Barclays, a British universal bank, released data in June revealing people aged 21 to 30 are most likely to be scammed online. Despite that finding, the same research found that the majority (76%) in that younger group said they are confident they would not be a victim.
The majority of scams (77%) happen on tech platforms such as social media, purchase/auction sites, or dating apps. This makes younger people more susceptible to becoming a victim, warns the Barclay research.
A common misconception is that most ad scam victims are elderly people. In reality, cybercriminals do not discriminate. Social engineering is a manipulation technique used on younger online audiences that exploits human emotion.
It is not just consumers who are targets of online fraud. Website merchants also are in cyberthieves’ crosshairs, warns Jake Loveless, CEO of web acceleration company Edgemesh.
Consumers become victims of purchase scams when people buy goods that never arrive or are not as advertised. These scams are the most common type, accounting for more than half (60%) of all scams in the last three months, according to Barclays’ data.
The likelihood of falling for this type of scheme decreases significantly with age, with 21- to 30-year-old consumers being 15 times more likely to be a victim. Smartphones rank as the most common type of item fraudsters advertise.
A quarter (25%) of respondents said they could only go one day without replacing their smartphone if they lost it. Nearly one-third (31%) admitted to being willing to shop with a brand they did not know if the seller offered a good deal.
Older people are more likely to fall for higher-value scams. But the most common scams trick victims into buying something they never receive. Scammers usually offer items significantly lower than their value to lure in buyers. Before rushing into a potentially fraudulent purchase, would-be buyers should question why any legitimate seller would do this. Then check the seller’s website and be wary of anyone asking for a bank transfer rather than a debit or credit card transaction. Legitimate sellers do not usually do this.
Scammers use social engineering and its psychological manipulation to get viewers to unverified pages, fraudulent schemes, and malicious scams. Emotionally-charged ads are an effective low-tech way of luring users to listings of fraudulent or non-existent products, financial schemes, phishing scams, propaganda, and other low-quality landing pages. Cybercriminals attempt to appear legitimate and build trust with online audiences.
There are five tips on how to identify and avoid fraudulent deals:
- Acknowledge that differences exist between ads and editorial content. Ads with salacious text or imagery are red flags.
- Do not click on ads with mix-matched fonts/characters within the same sentence. To bypass text-recognition mechanisms, scammers replace English characters with special symbols.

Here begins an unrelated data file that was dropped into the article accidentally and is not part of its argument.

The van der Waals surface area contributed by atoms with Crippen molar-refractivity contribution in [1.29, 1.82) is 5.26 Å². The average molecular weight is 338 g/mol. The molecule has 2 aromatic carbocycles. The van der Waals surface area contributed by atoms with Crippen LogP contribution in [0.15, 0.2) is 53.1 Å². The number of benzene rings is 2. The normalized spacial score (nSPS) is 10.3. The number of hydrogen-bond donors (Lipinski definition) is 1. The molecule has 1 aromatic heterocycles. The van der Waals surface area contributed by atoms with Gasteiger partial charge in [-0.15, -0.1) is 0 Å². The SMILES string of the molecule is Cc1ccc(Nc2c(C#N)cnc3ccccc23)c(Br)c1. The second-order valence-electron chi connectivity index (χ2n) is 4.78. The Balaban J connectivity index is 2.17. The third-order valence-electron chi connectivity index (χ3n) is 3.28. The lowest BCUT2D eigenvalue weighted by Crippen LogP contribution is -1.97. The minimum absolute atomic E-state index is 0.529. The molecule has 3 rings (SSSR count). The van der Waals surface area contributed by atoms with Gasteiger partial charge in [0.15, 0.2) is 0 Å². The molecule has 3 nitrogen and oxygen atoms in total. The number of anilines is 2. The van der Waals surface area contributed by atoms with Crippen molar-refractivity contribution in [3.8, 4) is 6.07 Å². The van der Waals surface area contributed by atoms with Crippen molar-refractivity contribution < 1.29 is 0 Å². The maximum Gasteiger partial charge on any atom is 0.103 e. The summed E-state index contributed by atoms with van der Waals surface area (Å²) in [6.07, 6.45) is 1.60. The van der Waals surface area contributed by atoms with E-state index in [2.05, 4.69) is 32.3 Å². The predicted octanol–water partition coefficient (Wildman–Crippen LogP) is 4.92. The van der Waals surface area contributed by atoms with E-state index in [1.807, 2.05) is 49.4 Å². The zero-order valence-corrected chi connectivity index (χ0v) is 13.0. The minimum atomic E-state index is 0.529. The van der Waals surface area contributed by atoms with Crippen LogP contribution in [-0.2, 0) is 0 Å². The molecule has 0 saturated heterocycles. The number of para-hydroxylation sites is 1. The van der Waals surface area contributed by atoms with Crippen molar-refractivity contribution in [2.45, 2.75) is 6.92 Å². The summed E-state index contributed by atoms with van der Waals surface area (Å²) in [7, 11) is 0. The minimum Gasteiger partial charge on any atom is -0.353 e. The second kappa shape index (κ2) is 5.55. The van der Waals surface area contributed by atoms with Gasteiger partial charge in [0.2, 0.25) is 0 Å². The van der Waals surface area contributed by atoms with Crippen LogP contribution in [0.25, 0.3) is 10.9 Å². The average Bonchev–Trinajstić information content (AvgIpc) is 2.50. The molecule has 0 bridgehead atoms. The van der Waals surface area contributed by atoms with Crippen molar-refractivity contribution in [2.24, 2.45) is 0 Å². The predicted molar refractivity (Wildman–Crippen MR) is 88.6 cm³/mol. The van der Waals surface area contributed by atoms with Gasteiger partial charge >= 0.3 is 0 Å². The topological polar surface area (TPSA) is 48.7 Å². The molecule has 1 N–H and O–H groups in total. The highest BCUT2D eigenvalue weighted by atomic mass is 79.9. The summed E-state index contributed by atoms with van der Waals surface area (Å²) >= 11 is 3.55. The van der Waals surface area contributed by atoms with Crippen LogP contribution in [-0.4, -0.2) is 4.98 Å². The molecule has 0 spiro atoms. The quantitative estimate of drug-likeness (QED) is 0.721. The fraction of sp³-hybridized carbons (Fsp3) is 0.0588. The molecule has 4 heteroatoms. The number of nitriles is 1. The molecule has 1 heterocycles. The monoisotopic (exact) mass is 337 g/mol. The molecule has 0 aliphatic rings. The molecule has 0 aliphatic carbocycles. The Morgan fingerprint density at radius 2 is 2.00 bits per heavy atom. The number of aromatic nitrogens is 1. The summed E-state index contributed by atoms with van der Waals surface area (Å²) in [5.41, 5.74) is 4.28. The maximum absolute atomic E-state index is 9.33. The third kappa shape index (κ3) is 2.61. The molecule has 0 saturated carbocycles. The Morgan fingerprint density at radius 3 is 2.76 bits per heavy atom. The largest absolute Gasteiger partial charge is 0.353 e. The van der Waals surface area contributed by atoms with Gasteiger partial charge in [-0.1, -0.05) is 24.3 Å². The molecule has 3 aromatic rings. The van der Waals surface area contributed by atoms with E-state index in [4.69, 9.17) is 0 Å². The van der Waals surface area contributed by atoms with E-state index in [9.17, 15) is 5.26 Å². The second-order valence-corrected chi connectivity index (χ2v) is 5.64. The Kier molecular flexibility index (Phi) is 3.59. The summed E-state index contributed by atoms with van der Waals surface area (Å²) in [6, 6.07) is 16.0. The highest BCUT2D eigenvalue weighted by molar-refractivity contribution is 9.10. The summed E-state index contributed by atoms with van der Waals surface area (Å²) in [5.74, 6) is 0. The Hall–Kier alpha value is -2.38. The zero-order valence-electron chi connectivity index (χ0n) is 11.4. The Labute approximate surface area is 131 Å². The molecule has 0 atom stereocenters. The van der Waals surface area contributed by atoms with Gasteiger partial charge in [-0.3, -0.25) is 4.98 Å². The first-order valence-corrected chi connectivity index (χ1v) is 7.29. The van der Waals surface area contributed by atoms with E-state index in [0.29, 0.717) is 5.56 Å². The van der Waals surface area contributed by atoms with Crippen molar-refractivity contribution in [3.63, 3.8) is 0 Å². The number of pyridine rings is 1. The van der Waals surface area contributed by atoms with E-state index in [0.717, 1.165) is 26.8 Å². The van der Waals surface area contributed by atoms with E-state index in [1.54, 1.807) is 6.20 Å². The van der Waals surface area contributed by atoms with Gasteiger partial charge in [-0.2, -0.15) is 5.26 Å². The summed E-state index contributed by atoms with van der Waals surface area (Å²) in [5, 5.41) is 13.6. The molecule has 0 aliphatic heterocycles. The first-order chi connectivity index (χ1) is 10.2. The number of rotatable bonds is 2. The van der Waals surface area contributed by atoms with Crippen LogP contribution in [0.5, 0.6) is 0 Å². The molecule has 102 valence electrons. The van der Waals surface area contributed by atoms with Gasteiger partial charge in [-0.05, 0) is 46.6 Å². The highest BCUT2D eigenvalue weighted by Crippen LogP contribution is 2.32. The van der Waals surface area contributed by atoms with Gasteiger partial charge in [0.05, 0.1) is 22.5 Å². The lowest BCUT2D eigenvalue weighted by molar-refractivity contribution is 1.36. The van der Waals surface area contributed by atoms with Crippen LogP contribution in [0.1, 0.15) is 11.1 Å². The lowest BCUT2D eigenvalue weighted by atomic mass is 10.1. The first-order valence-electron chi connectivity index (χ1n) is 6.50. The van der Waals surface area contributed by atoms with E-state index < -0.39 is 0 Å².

- Beware of cloned sites with mistakes in the domain name that mimic the branding of reputable sites. They are probably malicious.
- Look for fake comments that attempt to build trust in the deal/product/offering.
- Do ample research on the advertiser/brand before sharing credit card details. Only buy products/services through verified companies/sellers.
Clickbait as well uses cognitive tricks to get clicks. Typically, it involves emotional manipulation appeals to impulsive emotions such as fear, excitement, curiosity, anger, guilt, and sadness. Learn to spot clickbait in all its forms and communicate directly with website owners when they face a bad ad.
Financial scams often connect to trending news like cryptocurrency and government support programs. The goal is to trick internet surfers to send money or share personal information.
About 56% of website owners found clickbait on their sites last year. Only 9% of website visitors reported inappropriate ads directly to publishers through customer service or social media.
Website owners should keep in mind the legal and brand obligations to ensure that the ads they host and the landing pages to which they lead meet their standards for brand suitability.
Criminals are trying to either gain advertising revenue with bot-driven clicks, gain importance by driving a high rate of bot-based clicks, or intentionally targeting competitive ads to increase costs and ultimately wasting ad budget.
The starting point for brands to protect against fraud is always to measure the level of the problem. Often this can be done by looking at the ratio of engaged users versus non-engaged users. In an efficient online store, this should be about 80% plus. From there, adding inline protection and an IP reputation system to identify invalid traffic is the next step. Start ensuring every dollar of ad spend is put in front of customers rather than bots and bad actors.